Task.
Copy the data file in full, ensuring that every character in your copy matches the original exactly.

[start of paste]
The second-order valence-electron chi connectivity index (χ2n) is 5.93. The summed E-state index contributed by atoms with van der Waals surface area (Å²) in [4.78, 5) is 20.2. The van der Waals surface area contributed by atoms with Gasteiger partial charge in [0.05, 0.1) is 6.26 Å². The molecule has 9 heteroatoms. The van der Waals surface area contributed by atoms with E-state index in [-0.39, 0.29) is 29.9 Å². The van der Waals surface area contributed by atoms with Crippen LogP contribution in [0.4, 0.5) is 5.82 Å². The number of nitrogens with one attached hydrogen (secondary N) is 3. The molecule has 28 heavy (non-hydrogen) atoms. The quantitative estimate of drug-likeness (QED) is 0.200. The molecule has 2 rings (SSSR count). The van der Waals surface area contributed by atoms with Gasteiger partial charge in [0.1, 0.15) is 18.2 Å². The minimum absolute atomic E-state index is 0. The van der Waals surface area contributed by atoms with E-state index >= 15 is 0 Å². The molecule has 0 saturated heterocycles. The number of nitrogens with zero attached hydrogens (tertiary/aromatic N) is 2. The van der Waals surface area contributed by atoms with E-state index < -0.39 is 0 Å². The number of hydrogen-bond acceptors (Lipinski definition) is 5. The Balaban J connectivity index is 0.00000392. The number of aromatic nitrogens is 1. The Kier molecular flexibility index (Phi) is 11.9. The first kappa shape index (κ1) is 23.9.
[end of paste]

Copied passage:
The second-order valence-electron chi connectivity index (χ2n) is 5.93. The summed E-state index contributed by atoms with van der Waals surface area (Å²) in [4.78, 5) is 20.2. The van der Waals surface area contributed by atoms with Gasteiger partial charge in [0.05, 0.1) is 6.26 Å². The molecule has 9 heteroatoms. The van der Waals surface area contributed by atoms with E-state index in [-0.39, 0.29) is 29.9 Å². The van der Waals surface area contributed by atoms with Crippen LogP contribution in [0.4, 0.5) is 5.82 Å². The number of nitrogens with one attached hydrogen (secondary N) is 3. The molecule has 28 heavy (non-hydrogen) atoms. The quantitative estimate of drug-likeness (QED) is 0.200. The molecule has 2 rings (SSSR count). The van der Waals surface area contributed by atoms with Gasteiger partial charge in [0.1, 0.15) is 18.2 Å². The minimum absolute atomic E-state index is 0. The van der Waals surface area contributed by atoms with E-state index >= 15 is 0 Å². The molecule has 0 saturated heterocycles. The number of nitrogens with zero attached hydrogens (tertiary/aromatic N) is 2. The van der Waals surface area contributed by atoms with E-state index < -0.39 is 0 Å². The number of hydrogen-bond acceptors (Lipinski definition) is 5. The Balaban J connectivity index is 0.00000392. The number of aromatic nitrogens is 1. The Kier molecular flexibility index (Phi) is 11.9. The first kappa shape index (κ1) is 23.9.